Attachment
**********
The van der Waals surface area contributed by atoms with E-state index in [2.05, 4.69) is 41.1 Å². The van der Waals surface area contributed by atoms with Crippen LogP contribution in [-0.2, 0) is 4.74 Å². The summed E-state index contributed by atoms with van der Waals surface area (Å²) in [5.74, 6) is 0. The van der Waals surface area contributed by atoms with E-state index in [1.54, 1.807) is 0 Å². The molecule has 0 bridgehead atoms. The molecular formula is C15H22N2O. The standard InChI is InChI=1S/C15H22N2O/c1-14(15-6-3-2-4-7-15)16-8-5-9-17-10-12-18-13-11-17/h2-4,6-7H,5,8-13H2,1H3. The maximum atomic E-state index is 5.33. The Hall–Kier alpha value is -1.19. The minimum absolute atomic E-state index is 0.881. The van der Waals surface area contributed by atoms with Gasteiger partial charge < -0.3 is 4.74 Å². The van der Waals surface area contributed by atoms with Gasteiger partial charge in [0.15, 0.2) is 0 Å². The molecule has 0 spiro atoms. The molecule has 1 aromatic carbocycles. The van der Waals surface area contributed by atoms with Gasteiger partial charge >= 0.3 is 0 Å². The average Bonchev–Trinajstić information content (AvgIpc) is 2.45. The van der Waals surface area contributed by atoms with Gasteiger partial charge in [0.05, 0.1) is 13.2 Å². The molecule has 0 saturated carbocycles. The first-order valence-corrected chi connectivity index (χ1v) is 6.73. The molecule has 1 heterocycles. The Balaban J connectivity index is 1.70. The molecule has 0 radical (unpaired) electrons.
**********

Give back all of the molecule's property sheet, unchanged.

The van der Waals surface area contributed by atoms with E-state index in [2.05, 4.69) is 41.1 Å². The van der Waals surface area contributed by atoms with Crippen LogP contribution in [-0.2, 0) is 4.74 Å². The summed E-state index contributed by atoms with van der Waals surface area (Å²) in [5.74, 6) is 0. The van der Waals surface area contributed by atoms with E-state index in [1.54, 1.807) is 0 Å². The molecule has 0 bridgehead atoms. The molecular formula is C15H22N2O. The standard InChI is InChI=1S/C15H22N2O/c1-14(15-6-3-2-4-7-15)16-8-5-9-17-10-12-18-13-11-17/h2-4,6-7H,5,8-13H2,1H3. The maximum atomic E-state index is 5.33. The Hall–Kier alpha value is -1.19. The minimum absolute atomic E-state index is 0.881. The van der Waals surface area contributed by atoms with Gasteiger partial charge < -0.3 is 4.74 Å². The van der Waals surface area contributed by atoms with Gasteiger partial charge in [0.15, 0.2) is 0 Å². The molecule has 0 spiro atoms. The molecule has 1 aromatic carbocycles. The van der Waals surface area contributed by atoms with Gasteiger partial charge >= 0.3 is 0 Å². The average Bonchev–Trinajstić information content (AvgIpc) is 2.45. The van der Waals surface area contributed by atoms with Gasteiger partial charge in [0.05, 0.1) is 13.2 Å². The molecule has 0 saturated carbocycles. The first-order valence-corrected chi connectivity index (χ1v) is 6.73. The molecule has 1 heterocycles. The Balaban J connectivity index is 1.70. The molecule has 0 radical (unpaired) electrons.